The San Francisco 49ers Out-Tebowed The Jets
For the New York Jets, the most embarrassing part of their disastrous loss to San Francisco wasn't the 34-0 score. It was how Jim Harbaugh took the Jets' strategy and improved on it in every way.
Much Ado About Tebow could be the name of a movie adaptation of the New York Jets' 2012 season — though why the hell anyone would make that, I don't know — but so far, he's been terribly utilized by offensive coordinator Tony Sparano and head coach Rex Ryan. The vaunted Wildcat attack that both guys trumpeted at the beginning of the season has been nonexistent, and when he has taken the field, Tebow has been brutally ineffective.
This was bad enough before Jim Harbaugh and the San Francisco 49ers came into the Jets' house and gave a masterclass on how to manage a running quarterback — in this case, second-year player Colin Kaepernick — on their way to a 34-0 win. Meanwhile, Alex Smith, who had a very ordinary 12/21, 143-yard, 2-sack game, still looked like a model for the type of game manager that the Jets hope Sanchez can be. (Spoiler alert: he can't.)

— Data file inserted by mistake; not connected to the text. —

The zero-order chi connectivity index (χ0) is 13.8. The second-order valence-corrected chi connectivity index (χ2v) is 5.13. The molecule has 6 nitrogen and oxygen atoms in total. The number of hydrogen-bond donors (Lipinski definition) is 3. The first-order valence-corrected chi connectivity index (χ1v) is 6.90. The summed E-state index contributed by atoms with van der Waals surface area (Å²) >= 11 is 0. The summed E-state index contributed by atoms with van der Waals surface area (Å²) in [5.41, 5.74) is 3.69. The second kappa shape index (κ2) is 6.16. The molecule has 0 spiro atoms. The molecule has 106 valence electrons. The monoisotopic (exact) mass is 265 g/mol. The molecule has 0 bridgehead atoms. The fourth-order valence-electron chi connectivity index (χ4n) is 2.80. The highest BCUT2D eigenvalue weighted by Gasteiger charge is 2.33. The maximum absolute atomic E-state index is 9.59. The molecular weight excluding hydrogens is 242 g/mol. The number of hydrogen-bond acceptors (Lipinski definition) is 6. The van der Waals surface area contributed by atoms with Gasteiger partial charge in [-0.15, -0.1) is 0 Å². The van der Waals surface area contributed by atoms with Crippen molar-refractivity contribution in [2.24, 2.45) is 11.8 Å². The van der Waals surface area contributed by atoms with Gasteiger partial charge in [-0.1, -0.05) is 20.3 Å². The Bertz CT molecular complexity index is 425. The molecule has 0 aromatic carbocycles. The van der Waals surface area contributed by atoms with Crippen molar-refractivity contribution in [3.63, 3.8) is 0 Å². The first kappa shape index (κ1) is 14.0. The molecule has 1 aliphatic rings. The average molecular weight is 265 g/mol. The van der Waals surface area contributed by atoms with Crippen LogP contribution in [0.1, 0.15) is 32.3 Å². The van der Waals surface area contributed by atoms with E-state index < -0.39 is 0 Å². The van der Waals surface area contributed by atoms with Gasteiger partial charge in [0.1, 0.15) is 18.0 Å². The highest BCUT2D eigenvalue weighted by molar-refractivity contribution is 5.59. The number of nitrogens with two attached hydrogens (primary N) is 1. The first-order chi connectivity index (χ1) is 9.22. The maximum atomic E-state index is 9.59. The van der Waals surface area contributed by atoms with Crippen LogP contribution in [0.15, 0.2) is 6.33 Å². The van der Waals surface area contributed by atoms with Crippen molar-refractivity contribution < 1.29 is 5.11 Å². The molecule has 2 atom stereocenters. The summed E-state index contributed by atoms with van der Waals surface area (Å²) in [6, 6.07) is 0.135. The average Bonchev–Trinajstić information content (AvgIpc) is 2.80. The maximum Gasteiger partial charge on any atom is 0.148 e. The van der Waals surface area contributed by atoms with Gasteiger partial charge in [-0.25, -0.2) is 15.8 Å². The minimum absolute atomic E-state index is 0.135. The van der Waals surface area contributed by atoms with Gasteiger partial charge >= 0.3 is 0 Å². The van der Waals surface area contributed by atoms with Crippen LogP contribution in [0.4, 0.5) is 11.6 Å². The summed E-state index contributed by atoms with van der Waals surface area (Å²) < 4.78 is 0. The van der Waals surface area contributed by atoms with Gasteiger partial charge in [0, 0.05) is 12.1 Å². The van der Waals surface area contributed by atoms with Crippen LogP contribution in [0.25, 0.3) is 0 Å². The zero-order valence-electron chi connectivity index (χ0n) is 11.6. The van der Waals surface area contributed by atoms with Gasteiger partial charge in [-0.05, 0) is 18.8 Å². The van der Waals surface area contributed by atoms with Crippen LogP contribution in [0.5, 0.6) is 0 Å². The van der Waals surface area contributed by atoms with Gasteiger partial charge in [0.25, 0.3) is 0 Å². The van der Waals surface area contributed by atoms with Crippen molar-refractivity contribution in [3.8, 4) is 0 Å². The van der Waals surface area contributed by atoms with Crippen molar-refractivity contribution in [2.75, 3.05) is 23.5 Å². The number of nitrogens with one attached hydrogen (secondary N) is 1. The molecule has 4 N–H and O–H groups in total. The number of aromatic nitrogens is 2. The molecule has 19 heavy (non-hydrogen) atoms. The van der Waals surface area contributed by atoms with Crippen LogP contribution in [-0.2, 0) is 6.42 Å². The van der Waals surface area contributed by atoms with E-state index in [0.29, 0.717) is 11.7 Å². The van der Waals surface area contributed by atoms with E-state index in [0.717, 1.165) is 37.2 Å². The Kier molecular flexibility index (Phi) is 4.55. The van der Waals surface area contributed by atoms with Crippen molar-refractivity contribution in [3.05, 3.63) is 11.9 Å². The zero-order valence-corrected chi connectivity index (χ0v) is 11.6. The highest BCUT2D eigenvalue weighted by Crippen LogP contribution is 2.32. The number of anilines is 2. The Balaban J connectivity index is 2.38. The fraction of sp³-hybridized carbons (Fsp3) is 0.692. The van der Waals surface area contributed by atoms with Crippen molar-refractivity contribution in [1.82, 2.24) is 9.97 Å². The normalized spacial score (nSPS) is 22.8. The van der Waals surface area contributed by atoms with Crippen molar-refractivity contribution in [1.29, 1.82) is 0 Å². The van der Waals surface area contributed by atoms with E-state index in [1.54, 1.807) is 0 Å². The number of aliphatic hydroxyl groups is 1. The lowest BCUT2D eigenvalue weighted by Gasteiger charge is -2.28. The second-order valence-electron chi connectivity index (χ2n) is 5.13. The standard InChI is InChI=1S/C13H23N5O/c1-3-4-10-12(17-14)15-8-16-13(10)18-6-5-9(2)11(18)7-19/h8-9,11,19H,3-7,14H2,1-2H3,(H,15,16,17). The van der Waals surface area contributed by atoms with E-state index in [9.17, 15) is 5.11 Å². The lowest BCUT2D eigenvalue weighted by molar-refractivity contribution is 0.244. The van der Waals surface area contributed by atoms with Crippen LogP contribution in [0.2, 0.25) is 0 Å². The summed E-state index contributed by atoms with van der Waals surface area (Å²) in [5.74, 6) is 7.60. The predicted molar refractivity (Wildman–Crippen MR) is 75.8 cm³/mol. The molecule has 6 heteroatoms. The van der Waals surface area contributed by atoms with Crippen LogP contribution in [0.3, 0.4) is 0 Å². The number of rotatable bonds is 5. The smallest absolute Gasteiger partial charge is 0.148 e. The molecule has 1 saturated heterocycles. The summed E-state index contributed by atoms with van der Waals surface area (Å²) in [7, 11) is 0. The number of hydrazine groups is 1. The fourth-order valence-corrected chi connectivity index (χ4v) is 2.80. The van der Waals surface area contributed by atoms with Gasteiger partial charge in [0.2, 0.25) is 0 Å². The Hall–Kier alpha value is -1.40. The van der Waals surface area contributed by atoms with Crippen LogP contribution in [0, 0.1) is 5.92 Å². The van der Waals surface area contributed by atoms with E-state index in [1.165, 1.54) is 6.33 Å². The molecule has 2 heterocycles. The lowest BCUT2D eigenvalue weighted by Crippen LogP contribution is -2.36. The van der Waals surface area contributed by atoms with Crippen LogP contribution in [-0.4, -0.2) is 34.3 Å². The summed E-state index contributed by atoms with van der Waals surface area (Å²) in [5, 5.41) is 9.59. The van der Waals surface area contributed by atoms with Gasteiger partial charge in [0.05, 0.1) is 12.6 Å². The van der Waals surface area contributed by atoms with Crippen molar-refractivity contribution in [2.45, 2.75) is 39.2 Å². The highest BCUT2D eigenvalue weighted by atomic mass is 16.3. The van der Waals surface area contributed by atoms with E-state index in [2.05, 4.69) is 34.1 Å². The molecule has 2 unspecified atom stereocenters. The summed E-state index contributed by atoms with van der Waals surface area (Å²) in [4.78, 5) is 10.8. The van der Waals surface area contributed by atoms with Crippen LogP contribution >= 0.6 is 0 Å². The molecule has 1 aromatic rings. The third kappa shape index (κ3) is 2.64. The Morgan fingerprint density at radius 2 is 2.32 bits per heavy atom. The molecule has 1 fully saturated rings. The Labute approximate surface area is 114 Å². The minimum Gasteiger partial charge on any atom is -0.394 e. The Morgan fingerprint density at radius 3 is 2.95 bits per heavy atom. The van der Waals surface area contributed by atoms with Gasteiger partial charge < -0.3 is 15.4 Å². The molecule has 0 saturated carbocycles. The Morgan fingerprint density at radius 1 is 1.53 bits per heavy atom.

Here's what I mean.
Kaepernick play #1: a read option (with a speed option on top!) that gains 10+ yards and a first down.
Kaepernick play #2: a long incompletion to Randy Moss.
Kaepernick play #3: a sweep to the left that results in a TD.
Harbaugh just gets it.
Meanwhile, how did the Jets use Tebow?
It's also worth looking quickly at Alex Smith.
Also, SMITH TAKES CARE OF THE BALL. Sanchez doesn't.
The Jets are supposed to be a team that controls games on offense and wins them on defense. But right now they don't have enough talent to do either. And their failure to put either of their quarterbacks in position to succeed suggests that it doesn't really matter much which one of them starts.